This isn’t very intuitive, and with the introduction of dynamic type, it’s not always possible to know exactly which font you’re using. Font descriptors make this a lot easier to use – as a collection of attributes about a font it’s possible to change attributes and hence change the font. For example, if we would like to get a bold version of the body text font:

UIFontDescriptor *bodyFontDesciptor = [UIFontDescriptor preferredFontDescriptorWithTextStyle:UIFontTextStyleBody];
UIFontDescriptor *boldBodyFontDescriptor = [bodyFontDesciptor fontDescriptorWithSymbolicTraits:UIFontDescriptorTraitBold];
self.boldBodyTextLabel.font = [UIFont fontWithDescriptor:boldBodyFontDescriptor size:0.0];

First we get the descriptor for the body text style, and then using the fontDescriptorWithSymbolicTraits: method we can override a so-called font trait. Then the UIFont method fontWithDescriptor:size: can be used to actually get the required font – noting that setting the size: parameter to 0.0 will result in returning the font sized as determined in the font descriptor.

This is an example of modifying a UIFontDescriptor using using a font trait, other examples of which are as follows:

  • UIFontDescriptorTraitItalic
  • UIFontDescriptorTraitExpanded
  • UIFontDescriptorTraitCondensed

It’s also possible to specify other features of the font appearance (such as the type of serifs) using attributes. Have a read of the documentation of UIFontDescriptorSymbolicTraits for more information.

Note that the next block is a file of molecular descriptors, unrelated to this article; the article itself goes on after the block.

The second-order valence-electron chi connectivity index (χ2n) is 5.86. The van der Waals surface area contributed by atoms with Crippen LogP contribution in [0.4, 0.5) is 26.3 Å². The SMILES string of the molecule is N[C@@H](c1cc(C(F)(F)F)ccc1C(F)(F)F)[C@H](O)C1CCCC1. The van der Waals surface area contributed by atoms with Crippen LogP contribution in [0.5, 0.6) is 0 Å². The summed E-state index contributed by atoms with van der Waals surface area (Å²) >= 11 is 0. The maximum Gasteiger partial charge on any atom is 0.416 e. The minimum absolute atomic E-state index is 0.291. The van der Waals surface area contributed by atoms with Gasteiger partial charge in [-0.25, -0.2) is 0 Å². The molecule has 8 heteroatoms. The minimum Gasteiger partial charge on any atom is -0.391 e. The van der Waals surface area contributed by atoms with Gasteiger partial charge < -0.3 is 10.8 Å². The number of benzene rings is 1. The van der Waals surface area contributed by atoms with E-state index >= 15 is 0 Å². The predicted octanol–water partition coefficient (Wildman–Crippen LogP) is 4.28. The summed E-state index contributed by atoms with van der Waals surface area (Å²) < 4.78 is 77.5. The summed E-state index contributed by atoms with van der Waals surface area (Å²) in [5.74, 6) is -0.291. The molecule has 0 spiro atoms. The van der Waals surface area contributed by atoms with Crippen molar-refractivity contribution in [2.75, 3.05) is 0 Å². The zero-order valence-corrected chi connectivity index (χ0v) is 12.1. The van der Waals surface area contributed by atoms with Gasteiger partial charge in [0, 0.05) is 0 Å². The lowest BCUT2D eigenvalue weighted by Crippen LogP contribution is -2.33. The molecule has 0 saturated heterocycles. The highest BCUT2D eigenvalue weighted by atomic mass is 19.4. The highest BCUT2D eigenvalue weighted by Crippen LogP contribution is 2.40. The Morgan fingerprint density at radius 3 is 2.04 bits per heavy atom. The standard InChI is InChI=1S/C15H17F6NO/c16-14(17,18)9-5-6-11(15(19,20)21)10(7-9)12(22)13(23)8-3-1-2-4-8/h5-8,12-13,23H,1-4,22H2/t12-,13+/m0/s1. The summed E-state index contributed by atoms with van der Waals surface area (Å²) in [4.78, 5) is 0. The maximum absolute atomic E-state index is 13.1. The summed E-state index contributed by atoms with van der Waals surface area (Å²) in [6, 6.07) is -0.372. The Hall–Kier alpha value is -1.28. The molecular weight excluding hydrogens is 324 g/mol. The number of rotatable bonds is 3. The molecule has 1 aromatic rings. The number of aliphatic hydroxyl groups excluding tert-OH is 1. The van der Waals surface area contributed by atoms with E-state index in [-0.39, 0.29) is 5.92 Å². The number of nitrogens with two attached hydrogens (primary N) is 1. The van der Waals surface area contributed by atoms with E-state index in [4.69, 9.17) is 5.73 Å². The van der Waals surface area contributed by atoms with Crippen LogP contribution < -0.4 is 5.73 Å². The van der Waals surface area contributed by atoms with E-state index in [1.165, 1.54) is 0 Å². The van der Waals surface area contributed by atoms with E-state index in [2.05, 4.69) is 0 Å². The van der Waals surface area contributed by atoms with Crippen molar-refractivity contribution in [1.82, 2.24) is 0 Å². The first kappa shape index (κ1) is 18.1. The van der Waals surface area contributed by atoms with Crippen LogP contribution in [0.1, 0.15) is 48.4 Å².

As well as modifying a existing font descriptor, you can create a dictionary of attributes and then find a font descriptor which matches your request. For example:

UIFontDescriptor *scriptFontDescriptor = [UIFontDescriptor fontDescriptorWithFontAttributes:
                                                      @{UIFontDescriptorFamilyAttribute: @"Zapfino",
                                                        UIFontDescriptorSizeAttribute: @15.0}
self.scriptTextLabel.font = [UIFont fontWithDescriptor:scriptFontDescriptor size:0.0];

We’re here specifying a font with a given family and size in a dictionary of attributes. Other attributes which can be used include:

  • UIFontDescriptorNameAttribute
  • UIFontDescriptorTextStyleAttribute
  • UIFontDescriptorVisbileNameAttribute
  • UIFontDescriptorMatrixAttribute

This list is not exhaustive – UIFontDescriptor is incredibly powerful and brings iOS inline with many other text rendering engines used elsewhere.

Font Descriptor


Dynamic type is an incredibly useful tool to improve both the appearance and accessibility of your app. When combined with autolayout it allows user content to be beautiful and easily readable. Font descriptors offer a much easier way to work with fonts – much closer to the concept we hold in our heads from years of using word processing software. It should make working with fonts a lot less painful. We’ve only seen the tip of the iceberg here today – type rendering is a complex concept, and with these new concepts iOS is providing much easier access to the underlying engine.

Don’t forget that you can get the code for this project on github at If you have any feedback/comments then feel free to use the comments box below, or hit me up on twitter – @iwantmyrealname.